Increasing Access to and Delivery of Effective Care
Ensuring access to evidence-based care for mental health greatly reduces suicide risk among those with behavioral health problems, including depression, post-traumatic stress disorder, and addiction. The strategy is focused on reducing barriers to high quality mental health care and to encouraging help-seeking among service members, veterans, and their families. Strategies include eliminating or lowering co-payments for mental health treatment, increasing confidentiality, clarifying fitness for duty standards, and training of providers in evidence-based suicide risk assessment and care. Agencies will also identify and eliminate potentially discriminatory practices related to mental health care.
Addressing Upstream Risk and Protective Factors
Reducing the likelihood that an individual will experience a suicidal crisis requires addressing the factors—such as increased financial strain, lack of housing, food insecurity, unemployment, and legal issues—that may contribute to or increase risk for suicide. Conversely, improving coping and problem-solving skills and supporting connectedness are protective factors that can decrease risk. In driving this priority, HHS, DOD, VA, DHS, ED, and DOL will expand federal, state, territory, Tribal, and local public and private partnerships to address risk and protective factors for suicide. This will include increased emphasis on promoting economic well-being, reducing housing and food insecurity, and supporting service members, veterans, and their families in the transition to civilian life.
Increasing Research Coordination, Data Sharing, and Evaluation Efforts
The federal government invests significant resources in suicide prevention research and the collection of data on suicide risk factors and outcomes. Unfortunately, the data needed to monitor suicide risk and outcomes for service members, veterans, and their family members is not currently shared or integrated among the relevant agencies. The strategy will advance interagency research coordination, ensure integration of data, and encourage adoption of rigorous program evaluation across all prevention programs. These efforts will improve our understanding of the factors that lead to suicide in the military and veteran community, promote early identification of risk so that we can better support individuals and communities, and help ensure the effectiveness of suicide prevention programs. To achieve these goals, VA, HHS, DOD, and the Department of Energy (DOE) will coordinate research activities and program evaluation efforts. Agencies will also continue implementation of the National Research Strategy, improving access to and linkages of data to enable real-time surveillance.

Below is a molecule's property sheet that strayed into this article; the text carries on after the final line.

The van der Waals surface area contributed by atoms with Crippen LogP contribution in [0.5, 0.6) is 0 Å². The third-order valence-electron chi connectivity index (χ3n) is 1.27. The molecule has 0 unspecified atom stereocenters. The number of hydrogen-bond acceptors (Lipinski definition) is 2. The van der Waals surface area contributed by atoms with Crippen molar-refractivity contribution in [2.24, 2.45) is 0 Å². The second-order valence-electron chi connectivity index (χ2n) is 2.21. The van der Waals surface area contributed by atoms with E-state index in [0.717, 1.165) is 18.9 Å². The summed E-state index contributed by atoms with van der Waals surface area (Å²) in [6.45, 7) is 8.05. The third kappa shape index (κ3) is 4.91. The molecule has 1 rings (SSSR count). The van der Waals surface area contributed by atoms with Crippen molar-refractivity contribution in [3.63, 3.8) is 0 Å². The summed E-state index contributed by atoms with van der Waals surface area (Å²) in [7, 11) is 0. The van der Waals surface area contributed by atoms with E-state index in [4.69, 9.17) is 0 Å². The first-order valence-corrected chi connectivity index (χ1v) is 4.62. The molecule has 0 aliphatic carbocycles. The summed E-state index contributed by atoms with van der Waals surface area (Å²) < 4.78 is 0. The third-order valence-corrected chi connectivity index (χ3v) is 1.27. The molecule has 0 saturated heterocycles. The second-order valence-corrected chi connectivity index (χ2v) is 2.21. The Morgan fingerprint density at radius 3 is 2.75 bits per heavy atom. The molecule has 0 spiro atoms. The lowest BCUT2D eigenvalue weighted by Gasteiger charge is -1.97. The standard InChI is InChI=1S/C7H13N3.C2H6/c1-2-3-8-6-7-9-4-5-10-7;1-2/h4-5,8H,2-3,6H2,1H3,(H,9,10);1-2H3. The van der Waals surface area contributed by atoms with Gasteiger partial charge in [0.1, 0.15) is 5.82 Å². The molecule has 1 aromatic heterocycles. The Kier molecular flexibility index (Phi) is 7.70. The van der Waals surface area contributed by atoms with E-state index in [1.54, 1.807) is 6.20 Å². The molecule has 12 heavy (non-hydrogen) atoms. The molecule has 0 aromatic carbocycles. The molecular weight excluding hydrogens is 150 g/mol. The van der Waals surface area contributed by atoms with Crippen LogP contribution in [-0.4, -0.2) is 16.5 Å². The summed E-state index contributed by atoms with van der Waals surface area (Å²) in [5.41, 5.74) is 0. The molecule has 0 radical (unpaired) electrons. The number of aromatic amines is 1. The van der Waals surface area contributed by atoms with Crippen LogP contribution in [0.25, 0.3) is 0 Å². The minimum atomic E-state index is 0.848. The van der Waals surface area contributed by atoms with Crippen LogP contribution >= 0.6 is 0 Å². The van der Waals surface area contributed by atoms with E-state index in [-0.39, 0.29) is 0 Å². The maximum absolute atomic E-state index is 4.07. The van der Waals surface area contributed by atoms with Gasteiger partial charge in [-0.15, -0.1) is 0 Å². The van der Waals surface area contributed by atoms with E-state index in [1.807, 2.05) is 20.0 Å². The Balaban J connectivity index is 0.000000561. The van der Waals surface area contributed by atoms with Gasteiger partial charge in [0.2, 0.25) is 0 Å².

These actions build upon an existing foundation of government programs and public-private partnerships, and will serve to accelerate efforts across the federal government. Moving forward, these federal priorities will be implemented in close coordination with states, territories, Tribes, and local governments, as well as in collaboration with industry, academia, communities and community-based organizations, families, and individuals.